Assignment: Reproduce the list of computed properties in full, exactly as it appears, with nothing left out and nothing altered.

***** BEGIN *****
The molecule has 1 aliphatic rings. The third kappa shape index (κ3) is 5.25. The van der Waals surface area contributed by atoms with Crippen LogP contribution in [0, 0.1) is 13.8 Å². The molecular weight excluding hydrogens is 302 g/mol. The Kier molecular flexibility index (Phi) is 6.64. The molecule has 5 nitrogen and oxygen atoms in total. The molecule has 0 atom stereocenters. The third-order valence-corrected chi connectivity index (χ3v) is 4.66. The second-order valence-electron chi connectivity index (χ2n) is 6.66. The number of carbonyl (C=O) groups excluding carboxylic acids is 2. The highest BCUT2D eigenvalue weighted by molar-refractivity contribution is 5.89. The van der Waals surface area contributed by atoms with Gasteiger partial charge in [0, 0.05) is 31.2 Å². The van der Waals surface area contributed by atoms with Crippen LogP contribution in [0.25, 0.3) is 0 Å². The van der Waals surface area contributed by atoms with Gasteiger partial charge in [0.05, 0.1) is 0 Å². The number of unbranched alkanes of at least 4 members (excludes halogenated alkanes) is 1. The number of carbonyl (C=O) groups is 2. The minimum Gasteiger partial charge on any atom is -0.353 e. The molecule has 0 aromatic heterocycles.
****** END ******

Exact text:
The molecule has 1 aliphatic rings. The third kappa shape index (κ3) is 5.25. The van der Waals surface area contributed by atoms with Crippen LogP contribution in [0, 0.1) is 13.8 Å². The molecular weight excluding hydrogens is 302 g/mol. The Kier molecular flexibility index (Phi) is 6.64. The molecule has 5 nitrogen and oxygen atoms in total. The molecule has 0 atom stereocenters. The third-order valence-corrected chi connectivity index (χ3v) is 4.66. The second-order valence-electron chi connectivity index (χ2n) is 6.66. The number of carbonyl (C=O) groups excluding carboxylic acids is 2. The highest BCUT2D eigenvalue weighted by molar-refractivity contribution is 5.89. The van der Waals surface area contributed by atoms with Gasteiger partial charge in [0, 0.05) is 31.2 Å². The van der Waals surface area contributed by atoms with Crippen LogP contribution in [0.25, 0.3) is 0 Å². The van der Waals surface area contributed by atoms with Gasteiger partial charge in [0.05, 0.1) is 0 Å². The number of unbranched alkanes of at least 4 members (excludes halogenated alkanes) is 1. The number of carbonyl (C=O) groups is 2. The minimum Gasteiger partial charge on any atom is -0.353 e. The molecule has 0 aromatic heterocycles.